Monday, April 9, 2012

It Takes Two, Baby: Fungus and Algae



Lichens can easily be found on the side of trees(http://rutgers-leslie.blogspot.com/2010/04/lichen-on-your-trees.html)
Introduction
Lichens are the most well known examples of symbiosis between fungi and plants. Classifications of lichens include some species of mushrooms, slime molds, and some members of the Zygomycota [4]. However, the mutualistic relationship in lichens is basically defined by its association between a fungus and an alga that develops into a unique morphological form that is distinct from either partner [1]. The fungus is called a mycobiont and the algal part is referred to as the phycobiont [1]. The life cycle begins when these components combine, and the fungal filaments enclose to develop into the algal cells. This algal cells provide the lichen with its physical structure and shape. As a result of fungal reproduction, the apothecium produces spores to continue the life cycle again[5]. Like other green plants, it relies on photosynthesis to produce food. The alga contributes food supply through photosynthesis, while fungus protects the alga from losing moisture, harmful solar radiation, and provides the alga with water and nutrients[4]. Although lichens are resilient enough to survive and exploit hard substrata like rocks and tree trunks, they still remain sensitive to air contaminants of the environment.   are so tough that they can survive on hard surfaces such as exposed bare rock surfaces, they are also very sensitive to modern elements introduced to the environment, like sulfur dioxide and other air pollutants [4]. Lichens grow in three forms: foliose or leaf-like, fruticose, that are branched or bushy in appearance, and crustose, which grows a thallus or thin crust upon the surface[2]. Although lichens have the ability to grow in a number of diverse areas, they are most prominent in the Arctic tundra and Antarctic [5]. The global distribution of lichens depends on physical factors like light availability, humidity, substratum nature and chemistry, and sulfur dioxide levels in the air [3].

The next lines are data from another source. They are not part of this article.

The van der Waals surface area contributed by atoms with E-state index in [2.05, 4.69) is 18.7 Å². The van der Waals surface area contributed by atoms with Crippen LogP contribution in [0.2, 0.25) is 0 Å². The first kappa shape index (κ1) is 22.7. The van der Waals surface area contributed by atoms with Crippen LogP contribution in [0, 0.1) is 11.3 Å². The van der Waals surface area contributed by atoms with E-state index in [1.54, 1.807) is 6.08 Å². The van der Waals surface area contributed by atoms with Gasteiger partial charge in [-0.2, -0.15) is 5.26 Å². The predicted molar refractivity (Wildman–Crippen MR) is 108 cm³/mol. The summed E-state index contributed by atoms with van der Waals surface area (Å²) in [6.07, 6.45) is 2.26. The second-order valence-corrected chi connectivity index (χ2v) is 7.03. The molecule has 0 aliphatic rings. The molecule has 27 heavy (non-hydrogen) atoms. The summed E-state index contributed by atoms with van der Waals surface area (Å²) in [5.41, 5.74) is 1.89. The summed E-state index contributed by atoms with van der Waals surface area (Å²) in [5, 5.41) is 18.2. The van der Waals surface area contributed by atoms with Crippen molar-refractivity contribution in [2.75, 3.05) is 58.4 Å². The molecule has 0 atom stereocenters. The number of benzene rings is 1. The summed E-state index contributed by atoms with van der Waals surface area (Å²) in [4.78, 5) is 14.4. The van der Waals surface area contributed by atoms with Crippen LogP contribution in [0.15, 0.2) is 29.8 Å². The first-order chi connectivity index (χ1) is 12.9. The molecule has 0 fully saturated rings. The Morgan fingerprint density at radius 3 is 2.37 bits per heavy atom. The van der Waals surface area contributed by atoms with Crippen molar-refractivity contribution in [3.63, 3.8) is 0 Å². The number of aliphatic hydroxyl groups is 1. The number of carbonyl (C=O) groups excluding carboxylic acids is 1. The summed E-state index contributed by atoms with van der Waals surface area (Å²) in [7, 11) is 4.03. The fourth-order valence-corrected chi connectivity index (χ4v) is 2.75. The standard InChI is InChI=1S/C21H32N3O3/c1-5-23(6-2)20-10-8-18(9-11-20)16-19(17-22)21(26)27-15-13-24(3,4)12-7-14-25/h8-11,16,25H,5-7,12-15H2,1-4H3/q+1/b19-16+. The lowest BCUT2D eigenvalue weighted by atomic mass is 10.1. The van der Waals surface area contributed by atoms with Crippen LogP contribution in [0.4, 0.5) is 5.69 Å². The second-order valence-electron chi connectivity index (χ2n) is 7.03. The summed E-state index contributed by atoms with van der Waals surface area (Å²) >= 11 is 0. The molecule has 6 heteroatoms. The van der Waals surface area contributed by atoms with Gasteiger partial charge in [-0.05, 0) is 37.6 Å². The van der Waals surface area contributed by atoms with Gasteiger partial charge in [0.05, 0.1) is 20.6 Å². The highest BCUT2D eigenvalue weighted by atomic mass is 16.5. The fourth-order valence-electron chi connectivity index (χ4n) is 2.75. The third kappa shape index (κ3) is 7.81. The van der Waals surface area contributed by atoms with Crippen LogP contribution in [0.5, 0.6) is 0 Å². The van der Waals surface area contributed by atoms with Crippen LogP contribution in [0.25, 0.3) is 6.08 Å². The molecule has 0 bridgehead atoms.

Cross section view of lichen 
                                      (http://www.saburchill.com/ans02/chapters/chap010.html)
Description of the Relationship
 Lichens are dualistic organisms, composed of a fungi and an alga growing together to form single body[2]. The fungal component is often a species of Ascomycetes, although a few of the Basidiomycetes will sometimes grow with green algae such as Protococcus, Cryptococcus, or Trebouxia, or blue green algae such as Gloeocapsa, Nostoc, or Stigonema [5]. The lichen’s method of reproduction can be fungal or asexual[5]. Lichens fungally reproduce by growing fruiting bodies and spores. These spores can produce additional fungi, however, the alga does not get the opportunity to reproduce at all. To continue to life cycle, the new fungus has to either find an algal partner or it perishes [5]. The lichen reproduces asexually by producing soredia, which are small specialized fragments of thallus consisting of fungal tissue. The soredia forms in the parent thallus, grows out through the surface, and are carried by the wind and rain to new environments as small bits of tissue [2]. Lichens are not considered one single organism, but are rather a combination of two organisms that share an intimate relationship[2]. Although fungi and algae that produce lichens can exist in nature alone, many lichens include a fungus that cannot survive with its algae counterpart and takes on a whole new morphology as a separate entity[2]. Based on the anatomy of the lichen, there is an obvious mutualistic symbiosis between the phycobiont and mycobiont [4]. The alga produces the food material and the fungus protects alga from drying out, acquiring too much solar radiation, physically injury, while providing it with water and minerals[4]. Scientists believe the relationship developed because neither component could obtain all the necessary nutrients for survival until they interacted[4].